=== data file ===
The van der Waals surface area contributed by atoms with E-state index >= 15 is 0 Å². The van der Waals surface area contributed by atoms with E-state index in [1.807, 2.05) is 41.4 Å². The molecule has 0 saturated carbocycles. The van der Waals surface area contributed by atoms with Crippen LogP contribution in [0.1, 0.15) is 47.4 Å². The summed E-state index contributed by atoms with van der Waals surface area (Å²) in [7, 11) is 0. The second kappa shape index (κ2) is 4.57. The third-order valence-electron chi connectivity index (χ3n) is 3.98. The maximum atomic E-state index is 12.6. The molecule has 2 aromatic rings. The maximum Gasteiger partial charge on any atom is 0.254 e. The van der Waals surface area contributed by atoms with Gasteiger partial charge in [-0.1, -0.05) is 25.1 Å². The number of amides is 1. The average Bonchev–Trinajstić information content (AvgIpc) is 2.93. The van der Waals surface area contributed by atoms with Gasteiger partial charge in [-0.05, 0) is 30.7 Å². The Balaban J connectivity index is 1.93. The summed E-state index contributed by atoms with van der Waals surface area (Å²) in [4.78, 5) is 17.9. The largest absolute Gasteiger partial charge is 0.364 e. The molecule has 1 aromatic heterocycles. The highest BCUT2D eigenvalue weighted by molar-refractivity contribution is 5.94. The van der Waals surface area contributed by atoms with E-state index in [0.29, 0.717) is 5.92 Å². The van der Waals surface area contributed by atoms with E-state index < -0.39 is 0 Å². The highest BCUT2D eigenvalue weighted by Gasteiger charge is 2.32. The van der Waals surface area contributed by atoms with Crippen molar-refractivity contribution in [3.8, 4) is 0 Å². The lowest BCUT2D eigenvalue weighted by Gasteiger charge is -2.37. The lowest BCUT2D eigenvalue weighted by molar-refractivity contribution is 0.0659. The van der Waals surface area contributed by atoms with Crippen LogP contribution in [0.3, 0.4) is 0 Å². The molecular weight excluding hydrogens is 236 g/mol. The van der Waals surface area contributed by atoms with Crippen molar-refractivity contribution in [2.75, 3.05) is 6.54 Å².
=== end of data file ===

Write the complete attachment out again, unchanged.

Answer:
The van der Waals surface area contributed by atoms with E-state index >= 15 is 0 Å². The van der Waals surface area contributed by atoms with E-state index in [1.807, 2.05) is 41.4 Å². The molecule has 0 saturated carbocycles. The van der Waals surface area contributed by atoms with Crippen LogP contribution in [0.1, 0.15) is 47.4 Å². The summed E-state index contributed by atoms with van der Waals surface area (Å²) in [7, 11) is 0. The second kappa shape index (κ2) is 4.57. The third-order valence-electron chi connectivity index (χ3n) is 3.98. The maximum atomic E-state index is 12.6. The molecule has 2 aromatic rings. The maximum Gasteiger partial charge on any atom is 0.254 e. The van der Waals surface area contributed by atoms with Gasteiger partial charge in [-0.1, -0.05) is 25.1 Å². The number of amides is 1. The average Bonchev–Trinajstić information content (AvgIpc) is 2.93. The van der Waals surface area contributed by atoms with Gasteiger partial charge in [-0.05, 0) is 30.7 Å². The Balaban J connectivity index is 1.93. The summed E-state index contributed by atoms with van der Waals surface area (Å²) in [4.78, 5) is 17.9. The largest absolute Gasteiger partial charge is 0.364 e. The molecule has 1 aromatic heterocycles. The highest BCUT2D eigenvalue weighted by molar-refractivity contribution is 5.94. The van der Waals surface area contributed by atoms with E-state index in [0.29, 0.717) is 5.92 Å². The van der Waals surface area contributed by atoms with E-state index < -0.39 is 0 Å². The highest BCUT2D eigenvalue weighted by Gasteiger charge is 2.32. The van der Waals surface area contributed by atoms with Crippen molar-refractivity contribution in [3.8, 4) is 0 Å². The lowest BCUT2D eigenvalue weighted by Gasteiger charge is -2.37. The lowest BCUT2D eigenvalue weighted by molar-refractivity contribution is 0.0659. The van der Waals surface area contributed by atoms with Crippen LogP contribution in [0.3, 0.4) is 0 Å². The molecular weight excluding hydrogens is 236 g/mol. The van der Waals surface area contributed by atoms with Crippen molar-refractivity contribution in [2.75, 3.05) is 6.54 Å².